Relative Cerebellum Size Is Not Sexually Dimorphic across Primates

Alex R. Decasien, James P. Higham

    Research output: Contribution to journalArticle

    Abstract

    Background/Aims: Substantive sex differences in behavior and cognition are found in humans and other primates. However, potential sex differences in primate neuroanatomy remain largely unexplored. Here, we investigate sex differences in the relative size of the cerebellum, a region that has played a major role in primate brain evolution and that has been associated with cognitive abilities that may be subject to sexual selection in primates. Methods: We compiled individual volumetric and sex data from published data sources and used MCMC generalized linear mixed models to test for sex effects in relative cerebellar volume while controlling for phylogenetic relationships between species. Given that the cerebellum is a functionally heterogeneous structure involved in multiple complex cognitive processes that may be under selection in males or females within certain species, and that sexual selection pressures vary so greatly across primate species, we predicted there would be no sex difference in the relative size of the cerebellum across primates. Results: Our results support our prediction, suggesting there is no consistent sex difference in relative cerebellum size. Conclusion: This work suggests that the potential for sex differences in relative cerebellum size has been subject to either developmental constraint or lack of consistent selection pressures, and highlights the need for more individual-level primate neuroanatomical data to facilitate intra-and inter-specific study of brain sexual dimorphism.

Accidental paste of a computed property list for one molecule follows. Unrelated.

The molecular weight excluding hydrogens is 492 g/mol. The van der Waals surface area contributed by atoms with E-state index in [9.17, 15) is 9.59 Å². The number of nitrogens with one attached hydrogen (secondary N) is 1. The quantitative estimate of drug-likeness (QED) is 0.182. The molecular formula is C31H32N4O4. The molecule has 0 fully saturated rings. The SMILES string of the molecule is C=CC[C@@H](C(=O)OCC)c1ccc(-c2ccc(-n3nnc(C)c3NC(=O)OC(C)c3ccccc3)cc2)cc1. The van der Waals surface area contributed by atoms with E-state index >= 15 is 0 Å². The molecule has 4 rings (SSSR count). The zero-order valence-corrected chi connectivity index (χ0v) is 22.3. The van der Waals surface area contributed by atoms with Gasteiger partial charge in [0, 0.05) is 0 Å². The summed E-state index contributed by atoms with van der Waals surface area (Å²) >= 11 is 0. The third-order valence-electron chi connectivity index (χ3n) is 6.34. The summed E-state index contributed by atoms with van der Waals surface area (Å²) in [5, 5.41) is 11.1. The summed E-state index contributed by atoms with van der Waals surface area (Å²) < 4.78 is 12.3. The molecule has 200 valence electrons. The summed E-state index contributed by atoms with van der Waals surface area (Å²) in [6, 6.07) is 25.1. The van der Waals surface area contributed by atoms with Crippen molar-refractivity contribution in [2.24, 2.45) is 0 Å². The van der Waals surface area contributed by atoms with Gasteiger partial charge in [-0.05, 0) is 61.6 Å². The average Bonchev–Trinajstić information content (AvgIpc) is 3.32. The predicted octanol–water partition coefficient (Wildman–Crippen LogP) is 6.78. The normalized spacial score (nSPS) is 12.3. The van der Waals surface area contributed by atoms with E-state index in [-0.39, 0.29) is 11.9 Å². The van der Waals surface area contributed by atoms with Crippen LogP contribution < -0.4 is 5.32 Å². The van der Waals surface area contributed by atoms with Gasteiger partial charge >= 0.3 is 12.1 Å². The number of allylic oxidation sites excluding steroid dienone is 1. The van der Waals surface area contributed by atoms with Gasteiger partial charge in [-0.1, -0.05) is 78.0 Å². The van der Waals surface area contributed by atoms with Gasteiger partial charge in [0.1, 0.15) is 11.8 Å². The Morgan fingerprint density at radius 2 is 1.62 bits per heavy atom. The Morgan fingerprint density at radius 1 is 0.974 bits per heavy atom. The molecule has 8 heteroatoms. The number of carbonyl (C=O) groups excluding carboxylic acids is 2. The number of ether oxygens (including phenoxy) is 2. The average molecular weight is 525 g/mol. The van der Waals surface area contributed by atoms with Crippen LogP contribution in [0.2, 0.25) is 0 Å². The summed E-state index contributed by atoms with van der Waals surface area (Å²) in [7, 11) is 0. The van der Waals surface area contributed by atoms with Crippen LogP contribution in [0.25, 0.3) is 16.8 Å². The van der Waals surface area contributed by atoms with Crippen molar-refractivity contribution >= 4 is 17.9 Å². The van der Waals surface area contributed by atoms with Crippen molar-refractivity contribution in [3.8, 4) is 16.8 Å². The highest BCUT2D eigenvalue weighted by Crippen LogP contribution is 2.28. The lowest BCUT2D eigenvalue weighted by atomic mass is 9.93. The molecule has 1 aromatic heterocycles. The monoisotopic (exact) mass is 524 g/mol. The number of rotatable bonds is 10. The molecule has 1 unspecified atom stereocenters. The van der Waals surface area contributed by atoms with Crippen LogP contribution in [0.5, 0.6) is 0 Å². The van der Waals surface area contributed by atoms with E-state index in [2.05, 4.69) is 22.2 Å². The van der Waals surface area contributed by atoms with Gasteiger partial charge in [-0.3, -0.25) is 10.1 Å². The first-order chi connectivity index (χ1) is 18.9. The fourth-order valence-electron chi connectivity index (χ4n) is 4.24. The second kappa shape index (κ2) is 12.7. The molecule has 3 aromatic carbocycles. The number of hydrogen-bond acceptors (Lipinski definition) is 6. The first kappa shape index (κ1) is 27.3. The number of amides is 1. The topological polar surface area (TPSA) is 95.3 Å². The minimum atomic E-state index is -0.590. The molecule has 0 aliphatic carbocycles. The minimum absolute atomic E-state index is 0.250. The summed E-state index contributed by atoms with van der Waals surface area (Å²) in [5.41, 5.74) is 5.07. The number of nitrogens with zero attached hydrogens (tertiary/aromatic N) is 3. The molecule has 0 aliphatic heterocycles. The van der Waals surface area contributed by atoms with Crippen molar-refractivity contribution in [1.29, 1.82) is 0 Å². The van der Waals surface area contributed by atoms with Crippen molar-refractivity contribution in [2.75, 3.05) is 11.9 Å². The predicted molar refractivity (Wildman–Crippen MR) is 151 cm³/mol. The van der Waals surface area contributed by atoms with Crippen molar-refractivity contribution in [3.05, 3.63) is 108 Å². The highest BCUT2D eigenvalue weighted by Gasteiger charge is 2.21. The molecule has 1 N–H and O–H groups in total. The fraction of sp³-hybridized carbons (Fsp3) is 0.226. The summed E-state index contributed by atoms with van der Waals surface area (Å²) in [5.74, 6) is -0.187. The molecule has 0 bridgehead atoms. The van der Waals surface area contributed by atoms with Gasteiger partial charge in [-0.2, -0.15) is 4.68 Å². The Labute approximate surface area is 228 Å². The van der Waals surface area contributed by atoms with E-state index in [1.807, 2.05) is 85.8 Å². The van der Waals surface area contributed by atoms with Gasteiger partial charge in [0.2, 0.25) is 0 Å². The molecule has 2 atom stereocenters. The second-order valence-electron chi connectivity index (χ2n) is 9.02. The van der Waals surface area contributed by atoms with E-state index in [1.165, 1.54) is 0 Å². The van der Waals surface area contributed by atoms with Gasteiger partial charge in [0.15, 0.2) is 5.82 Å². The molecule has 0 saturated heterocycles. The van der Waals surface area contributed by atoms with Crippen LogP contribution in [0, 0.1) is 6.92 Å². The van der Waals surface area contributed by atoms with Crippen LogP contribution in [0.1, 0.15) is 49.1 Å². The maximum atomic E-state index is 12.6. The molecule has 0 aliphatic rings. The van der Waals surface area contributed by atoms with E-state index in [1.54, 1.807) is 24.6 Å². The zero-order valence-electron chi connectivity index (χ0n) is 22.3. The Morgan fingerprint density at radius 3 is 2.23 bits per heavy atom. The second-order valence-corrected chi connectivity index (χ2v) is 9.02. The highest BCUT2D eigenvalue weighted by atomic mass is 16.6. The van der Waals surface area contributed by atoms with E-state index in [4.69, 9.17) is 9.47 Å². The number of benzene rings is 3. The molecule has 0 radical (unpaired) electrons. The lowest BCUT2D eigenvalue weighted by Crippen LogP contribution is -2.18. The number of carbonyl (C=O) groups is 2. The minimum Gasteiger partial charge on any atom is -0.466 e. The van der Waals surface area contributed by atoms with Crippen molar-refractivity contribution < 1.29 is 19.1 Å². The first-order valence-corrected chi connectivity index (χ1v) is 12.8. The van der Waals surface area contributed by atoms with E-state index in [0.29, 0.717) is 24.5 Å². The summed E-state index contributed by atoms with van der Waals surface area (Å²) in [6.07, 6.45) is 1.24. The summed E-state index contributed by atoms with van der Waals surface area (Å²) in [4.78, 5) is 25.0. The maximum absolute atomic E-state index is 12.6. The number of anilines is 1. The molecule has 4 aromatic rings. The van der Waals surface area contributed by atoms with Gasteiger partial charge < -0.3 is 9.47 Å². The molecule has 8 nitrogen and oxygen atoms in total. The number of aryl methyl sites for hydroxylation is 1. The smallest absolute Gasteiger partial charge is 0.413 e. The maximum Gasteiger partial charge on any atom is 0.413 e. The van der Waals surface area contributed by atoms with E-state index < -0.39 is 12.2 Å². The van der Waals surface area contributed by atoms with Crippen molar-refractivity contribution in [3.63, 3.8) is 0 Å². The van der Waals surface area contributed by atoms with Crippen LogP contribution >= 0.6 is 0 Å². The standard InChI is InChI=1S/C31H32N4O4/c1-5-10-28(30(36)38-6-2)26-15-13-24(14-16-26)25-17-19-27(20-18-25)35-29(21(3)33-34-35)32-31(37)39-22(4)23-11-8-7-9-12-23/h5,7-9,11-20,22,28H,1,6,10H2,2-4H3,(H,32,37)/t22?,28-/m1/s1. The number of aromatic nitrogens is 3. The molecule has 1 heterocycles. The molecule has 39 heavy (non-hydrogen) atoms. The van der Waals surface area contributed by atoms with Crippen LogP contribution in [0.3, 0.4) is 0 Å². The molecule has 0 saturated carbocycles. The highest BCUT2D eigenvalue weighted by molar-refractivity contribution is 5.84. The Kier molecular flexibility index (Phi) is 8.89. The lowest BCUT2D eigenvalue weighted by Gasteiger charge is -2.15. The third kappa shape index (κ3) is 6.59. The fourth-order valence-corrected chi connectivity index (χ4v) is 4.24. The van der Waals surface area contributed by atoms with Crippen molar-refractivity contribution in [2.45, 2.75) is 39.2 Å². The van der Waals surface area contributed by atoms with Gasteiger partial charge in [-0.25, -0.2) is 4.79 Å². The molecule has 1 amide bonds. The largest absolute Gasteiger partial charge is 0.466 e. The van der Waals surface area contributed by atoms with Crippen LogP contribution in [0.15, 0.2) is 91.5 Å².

Original languageEnglish (US)
    Pages (from-to)93-101
    Number of pages9
    JournalBrain, Behavior and Evolution
    Volume95
    Issue number2
    DOIs
    StatePublished - Sep 1 2020

    Keywords

    • Cerebellum
    • Comparative neuroanatomy
    • Sexual dimorphism
    • Sexual selection

    ASJC Scopus subject areas

    • Developmental Neuroscience
    • Behavioral Neuroscience

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